Justice Thomas Movie: Willing to Die

Posted: Jan 30, 2020 12:01 AM
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Justice Thomas Movie: Willing to Die

Source: AP Photo/J. Scott Applewhite

Thanks be to almighty God, Clarence Thomas did not have to die nor was he silenced.

Drawing on the lessons instilled in him as a youth by his grandfather and as a student of America’s Founding Fathers, he was able to survive the “high-tech lynching” of his Senate confirmation hearings for the Supreme Court. Our nation and generations to come are better for it.

“Created Equal: Clarence Thomas in His Own Words” tells the compelling story of a common man who overcame great adversity and, in so doing, became a great man.

This powerful documentary, scheduled for release Friday, has the potential to breathe new life into any viewer who is oppressed, angry or lost.

Regardless of our age, vocation, social status or educational level, Justice Thomas teaches us how anger and hatred are killers — and how we find life by adhering to the truth as expressed in the “laws of nature and of nature’s God.”

This film has the ability to help heal the bitter political discord infecting our nation, caused by those who seek to control our speech, our thoughts, our very being.

The film reveals what an uneducated, illiterate black grandfather in the segregated South and the wealthy white guys who founded America have in common: A love for freedom, self-determination and hard work; an innate understanding that the God who created us created all of us equal.

The documentary, coupled with Justice Thomas’ outstanding 2007 memoir, “My Grandfather’s Son,” are perfect materials for the classroom, book clubs and anyone who seeks a better understanding of American history and the keys to overcoming adversity.

Reading the book and watching the movie have strengthened my own resolve to practice forgiveness, fight for freedom and shake off character assaults. They remind me that adhering to advancing timeless, biblical principles helps others to discover the transformational truth that every person is created in the image of God Himself.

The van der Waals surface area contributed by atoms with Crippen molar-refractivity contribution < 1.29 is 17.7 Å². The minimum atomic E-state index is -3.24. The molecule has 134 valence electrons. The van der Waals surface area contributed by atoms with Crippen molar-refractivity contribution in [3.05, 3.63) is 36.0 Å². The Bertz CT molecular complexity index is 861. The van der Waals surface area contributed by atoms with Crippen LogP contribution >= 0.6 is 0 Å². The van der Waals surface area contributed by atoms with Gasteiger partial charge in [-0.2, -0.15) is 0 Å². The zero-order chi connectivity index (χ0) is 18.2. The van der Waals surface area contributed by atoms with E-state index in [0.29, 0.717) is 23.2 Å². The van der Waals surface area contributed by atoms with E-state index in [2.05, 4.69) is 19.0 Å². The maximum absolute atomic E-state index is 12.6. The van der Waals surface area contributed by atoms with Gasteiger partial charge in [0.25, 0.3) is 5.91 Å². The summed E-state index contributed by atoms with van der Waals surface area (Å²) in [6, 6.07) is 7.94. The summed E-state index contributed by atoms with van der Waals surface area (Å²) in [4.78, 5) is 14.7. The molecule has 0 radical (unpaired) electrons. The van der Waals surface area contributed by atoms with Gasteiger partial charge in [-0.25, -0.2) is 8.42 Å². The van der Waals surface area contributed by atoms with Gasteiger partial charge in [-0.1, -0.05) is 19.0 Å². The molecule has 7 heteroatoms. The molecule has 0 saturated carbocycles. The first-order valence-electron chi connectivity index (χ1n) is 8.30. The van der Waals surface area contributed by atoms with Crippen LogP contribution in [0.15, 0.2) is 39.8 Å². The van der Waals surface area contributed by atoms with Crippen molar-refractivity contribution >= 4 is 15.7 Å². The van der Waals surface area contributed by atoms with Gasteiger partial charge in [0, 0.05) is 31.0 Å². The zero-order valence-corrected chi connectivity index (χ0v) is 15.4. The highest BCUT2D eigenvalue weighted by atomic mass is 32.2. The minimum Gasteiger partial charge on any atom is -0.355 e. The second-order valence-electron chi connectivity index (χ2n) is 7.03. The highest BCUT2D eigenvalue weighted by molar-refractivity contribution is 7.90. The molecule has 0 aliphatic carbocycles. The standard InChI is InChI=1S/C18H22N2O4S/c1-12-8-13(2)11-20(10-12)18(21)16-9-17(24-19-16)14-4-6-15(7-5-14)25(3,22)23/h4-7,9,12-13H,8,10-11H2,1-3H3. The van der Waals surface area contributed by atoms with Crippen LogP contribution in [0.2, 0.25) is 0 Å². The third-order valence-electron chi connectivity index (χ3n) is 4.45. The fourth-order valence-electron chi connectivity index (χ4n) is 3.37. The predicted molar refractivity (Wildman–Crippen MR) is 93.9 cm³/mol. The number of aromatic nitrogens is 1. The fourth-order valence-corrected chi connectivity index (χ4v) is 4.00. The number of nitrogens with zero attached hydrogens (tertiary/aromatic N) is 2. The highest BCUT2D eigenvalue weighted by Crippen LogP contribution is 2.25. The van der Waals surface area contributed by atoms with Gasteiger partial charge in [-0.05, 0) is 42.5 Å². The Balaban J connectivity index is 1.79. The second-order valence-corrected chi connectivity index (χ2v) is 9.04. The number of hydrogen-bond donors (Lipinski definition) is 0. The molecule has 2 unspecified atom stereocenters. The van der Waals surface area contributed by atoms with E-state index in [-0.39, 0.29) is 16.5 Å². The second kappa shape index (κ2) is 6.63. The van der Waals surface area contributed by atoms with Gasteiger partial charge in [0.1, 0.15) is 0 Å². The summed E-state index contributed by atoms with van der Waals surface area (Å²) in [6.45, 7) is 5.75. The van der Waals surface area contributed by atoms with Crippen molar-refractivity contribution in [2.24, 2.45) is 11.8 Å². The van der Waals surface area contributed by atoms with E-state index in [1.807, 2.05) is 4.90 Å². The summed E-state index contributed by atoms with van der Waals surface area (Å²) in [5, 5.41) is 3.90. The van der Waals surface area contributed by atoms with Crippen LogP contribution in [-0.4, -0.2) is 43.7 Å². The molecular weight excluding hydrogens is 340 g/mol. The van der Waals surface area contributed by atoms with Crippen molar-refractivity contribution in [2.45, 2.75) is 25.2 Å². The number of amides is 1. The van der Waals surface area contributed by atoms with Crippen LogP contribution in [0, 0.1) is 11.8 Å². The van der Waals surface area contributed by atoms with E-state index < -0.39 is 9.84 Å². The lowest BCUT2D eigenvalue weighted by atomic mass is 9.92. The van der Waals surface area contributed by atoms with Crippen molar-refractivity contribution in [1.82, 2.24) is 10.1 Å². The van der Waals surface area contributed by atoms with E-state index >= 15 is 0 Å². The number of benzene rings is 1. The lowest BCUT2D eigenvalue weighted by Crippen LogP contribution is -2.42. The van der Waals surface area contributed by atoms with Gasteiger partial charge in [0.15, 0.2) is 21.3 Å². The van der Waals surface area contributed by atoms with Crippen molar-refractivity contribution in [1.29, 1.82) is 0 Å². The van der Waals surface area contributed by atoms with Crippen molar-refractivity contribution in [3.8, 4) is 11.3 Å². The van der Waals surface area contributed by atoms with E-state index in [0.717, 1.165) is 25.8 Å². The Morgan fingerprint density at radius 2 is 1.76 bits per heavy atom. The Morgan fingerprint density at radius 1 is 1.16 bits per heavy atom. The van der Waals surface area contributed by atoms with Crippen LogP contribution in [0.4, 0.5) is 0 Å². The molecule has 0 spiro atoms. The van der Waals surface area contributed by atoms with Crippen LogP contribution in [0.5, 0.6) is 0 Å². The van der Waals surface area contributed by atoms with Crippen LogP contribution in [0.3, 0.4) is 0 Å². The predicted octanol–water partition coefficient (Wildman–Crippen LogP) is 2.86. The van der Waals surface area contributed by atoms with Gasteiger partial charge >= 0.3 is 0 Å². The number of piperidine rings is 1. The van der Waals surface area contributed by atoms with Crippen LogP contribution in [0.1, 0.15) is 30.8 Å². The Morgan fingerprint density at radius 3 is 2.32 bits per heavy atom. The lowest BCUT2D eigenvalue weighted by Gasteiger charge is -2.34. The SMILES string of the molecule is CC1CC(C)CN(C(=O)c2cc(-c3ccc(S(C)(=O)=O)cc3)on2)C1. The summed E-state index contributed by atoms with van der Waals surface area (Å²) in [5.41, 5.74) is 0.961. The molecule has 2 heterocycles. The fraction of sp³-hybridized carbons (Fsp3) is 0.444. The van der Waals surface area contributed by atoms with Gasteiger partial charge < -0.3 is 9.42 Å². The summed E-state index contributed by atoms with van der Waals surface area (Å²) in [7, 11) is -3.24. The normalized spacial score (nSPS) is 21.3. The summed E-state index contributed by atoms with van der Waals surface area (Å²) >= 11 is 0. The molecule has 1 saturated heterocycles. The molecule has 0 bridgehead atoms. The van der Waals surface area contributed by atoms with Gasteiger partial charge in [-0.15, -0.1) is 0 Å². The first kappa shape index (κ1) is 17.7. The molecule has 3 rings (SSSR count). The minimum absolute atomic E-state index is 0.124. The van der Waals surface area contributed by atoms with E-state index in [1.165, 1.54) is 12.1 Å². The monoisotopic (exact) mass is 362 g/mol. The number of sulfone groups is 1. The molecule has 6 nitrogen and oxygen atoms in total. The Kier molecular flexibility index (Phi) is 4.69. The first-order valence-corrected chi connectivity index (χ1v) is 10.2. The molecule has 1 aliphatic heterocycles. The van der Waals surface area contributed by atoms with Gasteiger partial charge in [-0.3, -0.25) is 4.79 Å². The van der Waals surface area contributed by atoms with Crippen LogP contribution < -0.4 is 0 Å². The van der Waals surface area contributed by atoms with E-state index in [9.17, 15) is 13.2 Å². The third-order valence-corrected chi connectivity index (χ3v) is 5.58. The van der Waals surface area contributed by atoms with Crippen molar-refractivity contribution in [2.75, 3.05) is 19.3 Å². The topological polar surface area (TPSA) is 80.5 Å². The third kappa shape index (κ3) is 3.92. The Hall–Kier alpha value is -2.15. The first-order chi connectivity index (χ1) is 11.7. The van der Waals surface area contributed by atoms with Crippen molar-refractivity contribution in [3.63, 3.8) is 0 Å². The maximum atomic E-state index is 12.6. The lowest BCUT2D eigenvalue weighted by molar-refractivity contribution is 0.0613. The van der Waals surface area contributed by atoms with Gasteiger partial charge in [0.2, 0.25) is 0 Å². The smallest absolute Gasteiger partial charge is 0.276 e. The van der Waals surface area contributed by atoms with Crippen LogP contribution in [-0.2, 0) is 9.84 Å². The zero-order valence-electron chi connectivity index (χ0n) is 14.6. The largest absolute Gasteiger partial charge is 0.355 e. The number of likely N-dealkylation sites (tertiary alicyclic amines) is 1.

Justice Thomas also explains how he overcame a period of consuming hatred as a young adult, and how he eventually fell in love with the vision of America’s Founding Fathers: “I was looking for a way of thinking, a set of ideals, that fundamentally, at its core, says slavery is wrong — at its core. Which natural law, of course, does.

“Thomas Jefferson had written, in 1776, ‘All men are created equal. They are endowed by their creator with certain inalienable rights.’ That’s natural law in a nutshell.

“How then could a country founded on these principles have permitted slavery and segregation to exist? The answer was, that it couldn’t, not without being untrue to its own ideals.”

Justice Thomas frankly shares his experiences of the pain of racism and how they were never more deadly or vitriolic than when he went through the shameful Senate confirmation hearings. 

“I felt as though in my life I had been looking at the wrong people as the people that would be problematic toward me. We were told that, ‘Oh, it’s going to be the bigot in the pickup truck, it’s going to be the Klansman, it’s going to be the rural sheriff.’ It turned out that through all of that, ultimately the biggest impediment was the modern-day liberal.”

Justice Thomas’ story and example provide a much needed salve for the American soul.

But to this day some still seek to destroy Clarence Thomas because he is not “their black man.” Their racism is openly practiced but seldom called out for what it is, as they deride and ridicule one of the greatest Americans that has ever lived. Unlike the slave, they can not control Clarence Thomas, so they seek to silence him.

Justice Thomas’ story must be told so that others may be free. Independent filmmakers Michael and Gina Pack have done the hard work to bring his moving story to life, so all we have to do is see the film and share it with others.

To view the trailer, buy group tickets for your church, a classroom or friends, log onto www.justicethomasmovie.com

Rebecca Hagelin can be reached at rebecca@rebeccahagelin.com.